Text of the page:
Adj. Pertaining to complementarianism and egalitarianism.

***Working to be a safe place for all sides to share.***


Wednesday, July 23, 2008

Will Positive Examples Be Taken Seriously?

In a recent thread, several people gave accounts of marriages which are problematic in some way. There were stories of several so-called "complementarian" marriages in which the wife is not able to make any decision without running it past her husband. There was the so-called "egalitarian" marriage in which the husband showed no impulse to protect, support, and cherish his wife in her time of need. There were seemingly "model" marriages which can only be described as whitewashed tombs. And, of course, there were the horror stories of abuse. After several of these negative examples, one commenter opined that she wishes she had more positive examples to cite. Another replied with the following hopeful plea:

Maybe there are some folks with "beautiful marriages" reading this who could lead the way?

On the whole, the institution of marriage is in a state of disarray today. Divorce, marital infidelity, and domestic violence are rampant, and there does not appear to be much appreciable difference between Christians and non-Christians. Anecdotally, we all know plenty of broken homes and miserable marriages; and we can think of few marriages we can genuinely describe as "beautiful." Beyond that, we all know too many families which appeared to be "perfect" but which suddenly seemed to implode. Who can blame us, therefore, if we grow cynical and wonder if any marriage is truly happy?

Then there are our suspicions that no marriage on the other side of the complegalitarian divide can really be happy. If I claim that my "complementarian" marriage is a happy one, at least some egalitarians will dismiss that claim. "Of course you think it's happy! You're the one with all the power. But your wife is likely in a state of quiet desperation." If my wife were to write in and tell you what a wonderful marriage she has, those same egalitarians will assert that she is somehow deceived, ignorant of what true freedom and equality feels like, afraid to speak out, or trying hard to convince herself that she really is happy. Conversely, if a male egalitarian talks about how wonderful his marriage is, many complementarians will suspect him of just settling for the easy way out and abdicating his leadership. Or if an egalitarian woman describes her happy marriage, those same comps will suspect her of somehow "running the show".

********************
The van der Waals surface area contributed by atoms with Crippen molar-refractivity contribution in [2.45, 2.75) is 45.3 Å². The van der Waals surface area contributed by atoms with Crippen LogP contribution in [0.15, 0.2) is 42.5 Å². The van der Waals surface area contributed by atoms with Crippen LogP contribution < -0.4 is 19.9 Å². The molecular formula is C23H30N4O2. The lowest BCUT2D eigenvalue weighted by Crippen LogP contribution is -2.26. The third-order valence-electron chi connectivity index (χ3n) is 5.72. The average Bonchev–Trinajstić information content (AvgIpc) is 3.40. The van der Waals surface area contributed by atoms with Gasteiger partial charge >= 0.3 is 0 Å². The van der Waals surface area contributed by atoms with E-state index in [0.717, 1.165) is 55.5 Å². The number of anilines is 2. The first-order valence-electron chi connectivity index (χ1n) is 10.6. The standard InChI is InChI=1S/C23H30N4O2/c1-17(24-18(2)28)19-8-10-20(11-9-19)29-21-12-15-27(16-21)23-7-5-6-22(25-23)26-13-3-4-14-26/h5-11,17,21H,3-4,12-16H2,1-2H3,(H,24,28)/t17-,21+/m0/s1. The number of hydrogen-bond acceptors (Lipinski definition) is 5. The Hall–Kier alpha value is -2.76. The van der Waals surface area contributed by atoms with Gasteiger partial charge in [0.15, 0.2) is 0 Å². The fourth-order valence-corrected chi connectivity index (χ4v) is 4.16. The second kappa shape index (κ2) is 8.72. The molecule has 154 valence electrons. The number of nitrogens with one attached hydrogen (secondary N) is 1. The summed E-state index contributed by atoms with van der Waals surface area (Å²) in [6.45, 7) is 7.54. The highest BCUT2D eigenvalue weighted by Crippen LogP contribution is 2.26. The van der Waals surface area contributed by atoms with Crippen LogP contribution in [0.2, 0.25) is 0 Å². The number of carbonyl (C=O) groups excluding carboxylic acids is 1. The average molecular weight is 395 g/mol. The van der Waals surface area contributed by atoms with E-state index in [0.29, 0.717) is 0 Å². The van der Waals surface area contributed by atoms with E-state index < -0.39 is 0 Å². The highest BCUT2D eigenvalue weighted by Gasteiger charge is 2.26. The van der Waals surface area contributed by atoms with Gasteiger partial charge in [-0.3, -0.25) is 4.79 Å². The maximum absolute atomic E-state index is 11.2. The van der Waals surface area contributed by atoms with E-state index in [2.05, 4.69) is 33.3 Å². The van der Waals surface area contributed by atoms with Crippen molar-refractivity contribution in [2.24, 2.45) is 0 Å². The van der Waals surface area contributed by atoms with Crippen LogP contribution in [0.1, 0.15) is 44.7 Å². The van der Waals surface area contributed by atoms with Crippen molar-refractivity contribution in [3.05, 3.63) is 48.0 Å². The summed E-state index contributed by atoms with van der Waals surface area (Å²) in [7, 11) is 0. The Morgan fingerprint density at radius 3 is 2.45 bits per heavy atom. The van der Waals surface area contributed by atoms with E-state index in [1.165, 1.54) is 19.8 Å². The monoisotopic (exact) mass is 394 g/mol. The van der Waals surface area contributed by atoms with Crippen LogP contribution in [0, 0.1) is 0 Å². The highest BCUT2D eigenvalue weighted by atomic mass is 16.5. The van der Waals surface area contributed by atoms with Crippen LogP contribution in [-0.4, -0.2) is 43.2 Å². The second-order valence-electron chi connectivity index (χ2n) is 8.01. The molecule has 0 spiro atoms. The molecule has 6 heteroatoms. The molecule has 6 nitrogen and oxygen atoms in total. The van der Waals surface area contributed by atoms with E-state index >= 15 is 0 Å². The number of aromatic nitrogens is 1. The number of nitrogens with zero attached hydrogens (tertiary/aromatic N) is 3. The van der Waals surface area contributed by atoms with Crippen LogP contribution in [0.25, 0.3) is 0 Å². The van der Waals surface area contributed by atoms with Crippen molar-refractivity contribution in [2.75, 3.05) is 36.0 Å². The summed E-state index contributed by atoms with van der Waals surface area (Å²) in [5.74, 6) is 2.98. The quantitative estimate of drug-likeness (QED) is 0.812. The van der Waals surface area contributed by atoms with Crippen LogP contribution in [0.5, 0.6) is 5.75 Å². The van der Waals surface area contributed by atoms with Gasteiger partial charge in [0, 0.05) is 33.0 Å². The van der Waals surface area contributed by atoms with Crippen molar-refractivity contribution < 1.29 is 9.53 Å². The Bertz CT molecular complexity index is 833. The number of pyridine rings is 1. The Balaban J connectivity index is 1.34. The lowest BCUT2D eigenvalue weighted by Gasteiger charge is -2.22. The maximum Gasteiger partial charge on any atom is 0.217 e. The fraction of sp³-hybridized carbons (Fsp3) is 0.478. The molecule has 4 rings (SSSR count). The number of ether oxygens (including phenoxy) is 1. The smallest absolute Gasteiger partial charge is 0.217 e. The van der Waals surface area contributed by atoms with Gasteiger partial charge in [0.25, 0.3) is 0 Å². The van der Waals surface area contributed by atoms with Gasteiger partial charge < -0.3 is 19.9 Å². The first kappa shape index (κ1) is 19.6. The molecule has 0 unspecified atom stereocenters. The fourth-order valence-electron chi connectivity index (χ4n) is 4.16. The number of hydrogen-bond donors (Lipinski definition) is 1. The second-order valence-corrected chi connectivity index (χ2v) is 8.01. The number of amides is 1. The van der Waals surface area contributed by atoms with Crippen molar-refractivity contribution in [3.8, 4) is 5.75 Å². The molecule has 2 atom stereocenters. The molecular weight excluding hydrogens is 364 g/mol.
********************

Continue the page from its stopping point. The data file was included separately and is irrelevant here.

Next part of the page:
All of these suspicions and stereotypes can make it difficult to cite positive examples of marriages that work. But it seems to me that comps and egals would find much common ground if we actually began talking about how to have a successful marriage. I have long contended that there is not much visible difference between a good complementarian marriage and a good egalitarian marriage. I have read moderate comps and moderate egals say essentially the same thing in the comments on this blog. I have also read comments by hardline egals who cannot accept that it is possible to have a complementarian marriage in which the husband leads without becoming authoritarian; and comments by hardline comps who cannot accept that an egalitarian marriage can function well without one person clearly being in charge.

If we spend all our time reacting to the hardliners, we'll do little to improve the state of Christian marriage. But if we set aside our assumptions and prejudices long enough to consider some positive examples, I think we'll find there's much about which we agree.

I've been married to Lisa for fourteen years. During that entire span, I've been blessed to be able to work at home, and during almost that entire span, she's been a stay-at-home mom and homeschooler. That means that she's had to deal with my presence more than most women who have been married twice as long. Yet rather than smothering each other or growing tired of each other, we have become incredibly close.

We've certainly had our conflicts, and some of them have gotten ugly. There have been times when we seriously wondered if our marriage would survive. Thankfully, those times have been relatively few and far between. And when we've had them, we've eventually swallowed our pride, repented, and worked through them.

Aside from my relationship with Christ, my marriage to Lisa is my greatest source of happiness. I regard being her husband as my highest "calling" and most important "vocation." I've seen that by the power of the Spirit, a husband and wife truly can die to self and live for each other, and that when they do, they can experience rich delight and inexpressible joy.

Lisa and I have forged what we see as a "beautiful marriage" in a complementarian framework, and I would love to write about how we interact with each other on a daily basis, how we work through the times when we don't see eye to eye, and how we view authority and submission. I wonder, however, if any such discussions will be taken seriously. Will the examples I give be regarded as a valid working out of complementarian principles? Or will they be viewed with suspicion and summarily dismissed? Am I able to reach across the aisle to find common ground upon which to build "beautiful" Christian marriages? Or is my only option preaching to the choir?

Preaching to the choir certainly is easier, but that's not why I participate in this blog.